‘The Andy Griffith Show’: Andy Griffith Thinks This Set the Show Apart in the 1960s
The Andy Griffith Show ran on CBS from 1960 to 1968. The beloved TV series starred Andy Griffith as Sheriff Andy Taylor, a widower with a young son. Ron Howard played his son Opie, Don Knotts starred as Taylor’s deputy Barney Fife, Frances Bavier played Andy’s Aunt Bee, Jim Nabors appeared as Gomer Pyle, and Howard McNear played barber Floyd Lawson.
The TV series took place in the fictional town Mayberry, N.C. and followed Andy’s daily life with his friends, family, and the townspeople. The show became known for its moral lessons, and Griffith believes there is a reason the show has stood the test of of time.
‘The Andy Griffith Show’ elicits nostalgia
Decades after the show went off the air, Griffith and Knotts appeared on the Today Show. When asked about what Mayberry was like, Griffith acknowledged that the show had nostalgia for viewers when it first aired.
“Well, though we never said it, and though it was shot in the ’60s, it had a feeling of the ’30s,” Griffith said. “It was when we were doing it, a time gone by.”
When fans watch The Andy Griffith Show now, the comedy series represents a past time of life in a small town. While the show was filmed and took place in the 1960s, it still evoked a feeling of nostalgia by appearing like the 1930s. This helped set it apart from other shows at the time, and it has also helped cement The Andy Griffith Show as a fan-favorite TV series across generations.
How the show wrote jokes
One of the things The Andy Griffith Show is known for is its comedy. While speaking on the Today Show, Griffith and Knotts explained how the comedy felt so natural to the characters on the show.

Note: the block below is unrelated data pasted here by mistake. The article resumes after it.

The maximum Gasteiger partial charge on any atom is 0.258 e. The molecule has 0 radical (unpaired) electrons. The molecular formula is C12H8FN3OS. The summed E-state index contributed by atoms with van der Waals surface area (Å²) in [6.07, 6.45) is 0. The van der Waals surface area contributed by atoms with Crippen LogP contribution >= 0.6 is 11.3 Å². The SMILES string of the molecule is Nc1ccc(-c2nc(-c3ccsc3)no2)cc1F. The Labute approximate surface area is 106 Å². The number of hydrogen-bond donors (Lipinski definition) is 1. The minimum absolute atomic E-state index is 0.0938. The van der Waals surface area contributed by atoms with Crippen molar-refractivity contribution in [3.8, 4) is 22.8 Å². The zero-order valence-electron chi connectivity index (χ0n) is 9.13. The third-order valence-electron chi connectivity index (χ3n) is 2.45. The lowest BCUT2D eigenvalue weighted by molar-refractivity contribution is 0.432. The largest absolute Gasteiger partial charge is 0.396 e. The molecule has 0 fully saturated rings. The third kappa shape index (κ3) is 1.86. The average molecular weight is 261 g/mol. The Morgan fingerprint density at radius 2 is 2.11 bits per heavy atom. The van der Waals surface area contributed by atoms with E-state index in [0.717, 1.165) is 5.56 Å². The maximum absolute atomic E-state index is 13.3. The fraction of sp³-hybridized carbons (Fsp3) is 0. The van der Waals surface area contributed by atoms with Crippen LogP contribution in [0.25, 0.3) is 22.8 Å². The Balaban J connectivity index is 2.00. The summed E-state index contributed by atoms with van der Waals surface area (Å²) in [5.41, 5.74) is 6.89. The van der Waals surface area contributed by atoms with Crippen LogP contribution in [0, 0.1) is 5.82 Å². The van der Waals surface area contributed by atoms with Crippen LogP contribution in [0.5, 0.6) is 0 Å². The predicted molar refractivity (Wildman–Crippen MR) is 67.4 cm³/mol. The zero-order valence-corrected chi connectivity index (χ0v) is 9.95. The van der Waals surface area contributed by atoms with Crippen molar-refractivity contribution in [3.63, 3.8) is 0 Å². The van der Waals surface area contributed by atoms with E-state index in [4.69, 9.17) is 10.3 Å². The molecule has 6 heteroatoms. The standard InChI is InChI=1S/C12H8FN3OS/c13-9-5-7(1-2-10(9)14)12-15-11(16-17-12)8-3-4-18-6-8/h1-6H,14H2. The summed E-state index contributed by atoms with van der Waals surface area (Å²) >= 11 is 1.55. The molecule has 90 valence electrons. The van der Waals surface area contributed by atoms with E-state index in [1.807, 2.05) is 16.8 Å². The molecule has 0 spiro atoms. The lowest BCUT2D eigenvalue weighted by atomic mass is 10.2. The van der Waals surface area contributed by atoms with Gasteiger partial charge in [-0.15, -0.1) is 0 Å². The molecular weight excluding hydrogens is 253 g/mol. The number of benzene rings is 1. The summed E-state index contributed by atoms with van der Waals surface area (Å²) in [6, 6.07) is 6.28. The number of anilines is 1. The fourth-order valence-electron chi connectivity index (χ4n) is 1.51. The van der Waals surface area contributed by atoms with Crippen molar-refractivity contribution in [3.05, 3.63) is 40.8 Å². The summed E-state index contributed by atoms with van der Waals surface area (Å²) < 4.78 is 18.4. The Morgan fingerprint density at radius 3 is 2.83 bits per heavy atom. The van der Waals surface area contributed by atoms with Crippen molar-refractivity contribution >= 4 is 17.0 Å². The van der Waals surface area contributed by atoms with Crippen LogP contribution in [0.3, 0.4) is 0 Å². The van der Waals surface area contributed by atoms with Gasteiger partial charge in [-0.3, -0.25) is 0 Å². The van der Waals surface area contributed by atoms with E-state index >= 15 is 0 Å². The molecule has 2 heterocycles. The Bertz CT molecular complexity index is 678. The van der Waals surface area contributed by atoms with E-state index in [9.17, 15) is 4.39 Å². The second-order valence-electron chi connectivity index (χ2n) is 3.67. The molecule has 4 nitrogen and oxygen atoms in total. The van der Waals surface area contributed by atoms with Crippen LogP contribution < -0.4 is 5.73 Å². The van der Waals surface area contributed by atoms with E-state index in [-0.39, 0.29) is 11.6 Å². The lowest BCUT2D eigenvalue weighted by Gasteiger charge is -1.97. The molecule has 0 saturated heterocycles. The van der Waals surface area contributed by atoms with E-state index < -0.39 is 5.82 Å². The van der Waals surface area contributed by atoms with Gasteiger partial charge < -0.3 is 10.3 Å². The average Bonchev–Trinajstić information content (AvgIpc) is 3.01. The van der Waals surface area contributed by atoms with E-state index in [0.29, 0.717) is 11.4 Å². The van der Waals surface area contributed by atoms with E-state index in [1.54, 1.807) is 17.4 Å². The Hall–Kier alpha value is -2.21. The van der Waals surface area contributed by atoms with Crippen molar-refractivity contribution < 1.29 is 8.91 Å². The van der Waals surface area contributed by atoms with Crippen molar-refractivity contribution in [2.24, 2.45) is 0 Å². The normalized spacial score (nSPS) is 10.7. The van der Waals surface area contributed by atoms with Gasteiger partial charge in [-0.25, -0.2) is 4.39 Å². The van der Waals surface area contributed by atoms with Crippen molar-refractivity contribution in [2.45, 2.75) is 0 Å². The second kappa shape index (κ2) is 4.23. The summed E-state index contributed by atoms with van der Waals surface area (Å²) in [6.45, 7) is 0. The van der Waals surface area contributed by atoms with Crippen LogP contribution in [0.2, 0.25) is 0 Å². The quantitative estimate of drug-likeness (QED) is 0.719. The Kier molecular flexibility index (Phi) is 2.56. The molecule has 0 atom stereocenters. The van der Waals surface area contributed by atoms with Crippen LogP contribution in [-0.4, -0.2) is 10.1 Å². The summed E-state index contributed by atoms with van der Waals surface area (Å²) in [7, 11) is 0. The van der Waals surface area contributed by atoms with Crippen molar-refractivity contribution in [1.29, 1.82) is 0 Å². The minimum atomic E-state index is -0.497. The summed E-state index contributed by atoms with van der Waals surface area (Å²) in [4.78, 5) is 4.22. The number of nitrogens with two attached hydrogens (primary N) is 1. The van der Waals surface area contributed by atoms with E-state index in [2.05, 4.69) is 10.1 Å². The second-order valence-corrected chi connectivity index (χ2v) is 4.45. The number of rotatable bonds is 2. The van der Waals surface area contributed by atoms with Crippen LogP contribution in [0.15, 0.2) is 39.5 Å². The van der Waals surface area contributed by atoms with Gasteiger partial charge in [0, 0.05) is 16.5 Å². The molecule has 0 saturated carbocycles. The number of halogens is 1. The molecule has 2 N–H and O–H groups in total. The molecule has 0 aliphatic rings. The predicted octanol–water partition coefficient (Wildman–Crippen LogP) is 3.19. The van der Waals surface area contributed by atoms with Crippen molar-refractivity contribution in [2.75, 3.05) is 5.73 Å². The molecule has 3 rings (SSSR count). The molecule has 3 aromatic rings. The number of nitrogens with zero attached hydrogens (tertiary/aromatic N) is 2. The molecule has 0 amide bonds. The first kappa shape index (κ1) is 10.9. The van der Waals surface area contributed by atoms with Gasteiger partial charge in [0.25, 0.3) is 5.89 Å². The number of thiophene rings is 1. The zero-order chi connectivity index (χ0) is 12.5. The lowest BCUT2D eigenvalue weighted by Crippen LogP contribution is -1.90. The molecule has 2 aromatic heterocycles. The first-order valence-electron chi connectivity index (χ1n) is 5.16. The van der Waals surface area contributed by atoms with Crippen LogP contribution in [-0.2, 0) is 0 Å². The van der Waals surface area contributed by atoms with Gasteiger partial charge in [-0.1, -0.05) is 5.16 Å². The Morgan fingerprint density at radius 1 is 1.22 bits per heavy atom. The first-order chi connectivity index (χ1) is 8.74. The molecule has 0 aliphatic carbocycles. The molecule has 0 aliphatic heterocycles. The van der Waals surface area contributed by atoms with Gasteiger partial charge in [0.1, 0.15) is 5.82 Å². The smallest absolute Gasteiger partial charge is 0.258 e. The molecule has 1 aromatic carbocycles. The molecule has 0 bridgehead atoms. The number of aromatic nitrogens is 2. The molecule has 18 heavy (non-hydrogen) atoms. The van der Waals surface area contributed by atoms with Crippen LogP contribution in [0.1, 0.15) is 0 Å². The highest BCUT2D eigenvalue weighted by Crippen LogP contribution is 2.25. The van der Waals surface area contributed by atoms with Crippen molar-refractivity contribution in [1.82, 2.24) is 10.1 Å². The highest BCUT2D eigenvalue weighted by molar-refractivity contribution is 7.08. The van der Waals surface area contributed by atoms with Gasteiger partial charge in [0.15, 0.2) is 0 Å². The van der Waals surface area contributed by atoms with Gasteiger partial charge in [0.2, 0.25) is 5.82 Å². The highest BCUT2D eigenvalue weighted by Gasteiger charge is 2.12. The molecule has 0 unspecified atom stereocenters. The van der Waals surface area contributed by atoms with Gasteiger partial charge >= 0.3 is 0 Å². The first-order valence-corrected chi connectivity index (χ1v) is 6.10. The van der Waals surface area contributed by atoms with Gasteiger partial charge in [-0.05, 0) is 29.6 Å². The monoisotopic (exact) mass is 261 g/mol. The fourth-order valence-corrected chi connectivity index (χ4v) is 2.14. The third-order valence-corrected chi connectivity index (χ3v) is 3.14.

“We were very careful to keep our characters always very pure,” Griffith said. “If a joke made a lie out of the character we’d lose the joke.”
Knotts added, “Yeah, Andy used to say ‘If it sounds like a joke throw it out.'”
For his role as Barney, Knotts went on to win five Emmy Awards. When asked if he was surprised about the success surrounding the show, Knotts said it did surprise him.
“I think we all were, really. I think when we first started out we were just hoping we’d stay on the air,” he said.
One of Andy Griffith’s favorite Barney moments
On the Today Show episode, Griffith and Knotts were asked to describe the other’s characters. Griffith went on to tell a story of one of his favorite storylines involving Barney. The storyline in question took place in the 20th episode of the second season and is called “Barney and the Choir.”
In the episode, Barney is invited to join the choir, but it is then revealed Barney cannot sing well. The choir members try rehearsing in other places so Barney won’t find them, and then they attempt to convince Barney to simply speak his solo.
Finally, Andy comes up with the idea to trick Barney into singing quietly because the microphone is too sensitive. As Barney barely sings, a man behind a curtain with a microphone sings in his place.
“It was wonderful being the straight man in the show. I got to be in the show and I had the best seat in the house at the same time,” Griffith said. “I played straight to all these fine comedic characters that we had and I loved it.”